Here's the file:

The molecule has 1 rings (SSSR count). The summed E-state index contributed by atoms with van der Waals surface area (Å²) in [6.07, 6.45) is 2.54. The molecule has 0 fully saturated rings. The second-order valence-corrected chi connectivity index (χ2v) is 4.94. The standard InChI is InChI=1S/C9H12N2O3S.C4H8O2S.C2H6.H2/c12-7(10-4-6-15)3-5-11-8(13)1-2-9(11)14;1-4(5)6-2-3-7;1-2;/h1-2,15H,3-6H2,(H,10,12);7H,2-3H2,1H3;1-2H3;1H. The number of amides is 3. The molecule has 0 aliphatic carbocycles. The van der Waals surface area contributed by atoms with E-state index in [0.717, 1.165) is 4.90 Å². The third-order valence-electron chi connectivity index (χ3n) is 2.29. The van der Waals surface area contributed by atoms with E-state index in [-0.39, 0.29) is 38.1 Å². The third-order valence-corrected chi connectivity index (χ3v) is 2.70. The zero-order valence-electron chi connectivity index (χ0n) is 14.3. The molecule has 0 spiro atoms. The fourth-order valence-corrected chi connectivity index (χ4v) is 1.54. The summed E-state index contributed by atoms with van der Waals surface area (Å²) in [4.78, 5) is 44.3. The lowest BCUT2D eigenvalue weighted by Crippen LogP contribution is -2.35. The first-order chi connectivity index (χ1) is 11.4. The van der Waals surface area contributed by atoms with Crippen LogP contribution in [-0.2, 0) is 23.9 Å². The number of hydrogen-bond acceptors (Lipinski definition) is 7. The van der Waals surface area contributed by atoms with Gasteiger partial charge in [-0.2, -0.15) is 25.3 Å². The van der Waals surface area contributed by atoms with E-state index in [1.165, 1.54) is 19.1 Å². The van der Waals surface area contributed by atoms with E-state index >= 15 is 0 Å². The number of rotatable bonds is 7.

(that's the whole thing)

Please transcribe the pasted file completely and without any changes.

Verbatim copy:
The molecule has 1 rings (SSSR count). The summed E-state index contributed by atoms with van der Waals surface area (Å²) in [6.07, 6.45) is 2.54. The molecule has 0 fully saturated rings. The second-order valence-corrected chi connectivity index (χ2v) is 4.94. The standard InChI is InChI=1S/C9H12N2O3S.C4H8O2S.C2H6.H2/c12-7(10-4-6-15)3-5-11-8(13)1-2-9(11)14;1-4(5)6-2-3-7;1-2;/h1-2,15H,3-6H2,(H,10,12);7H,2-3H2,1H3;1-2H3;1H. The number of amides is 3. The molecule has 0 aliphatic carbocycles. The van der Waals surface area contributed by atoms with E-state index in [0.717, 1.165) is 4.90 Å². The third-order valence-electron chi connectivity index (χ3n) is 2.29. The van der Waals surface area contributed by atoms with E-state index in [-0.39, 0.29) is 38.1 Å². The third-order valence-corrected chi connectivity index (χ3v) is 2.70. The zero-order valence-electron chi connectivity index (χ0n) is 14.3. The molecule has 0 spiro atoms. The fourth-order valence-corrected chi connectivity index (χ4v) is 1.54. The summed E-state index contributed by atoms with van der Waals surface area (Å²) in [4.78, 5) is 44.3. The lowest BCUT2D eigenvalue weighted by Crippen LogP contribution is -2.35. The first-order chi connectivity index (χ1) is 11.4. The van der Waals surface area contributed by atoms with Crippen LogP contribution in [-0.2, 0) is 23.9 Å². The number of hydrogen-bond acceptors (Lipinski definition) is 7. The van der Waals surface area contributed by atoms with Gasteiger partial charge in [-0.2, -0.15) is 25.3 Å². The van der Waals surface area contributed by atoms with E-state index in [1.165, 1.54) is 19.1 Å². The van der Waals surface area contributed by atoms with E-state index >= 15 is 0 Å². The number of rotatable bonds is 7.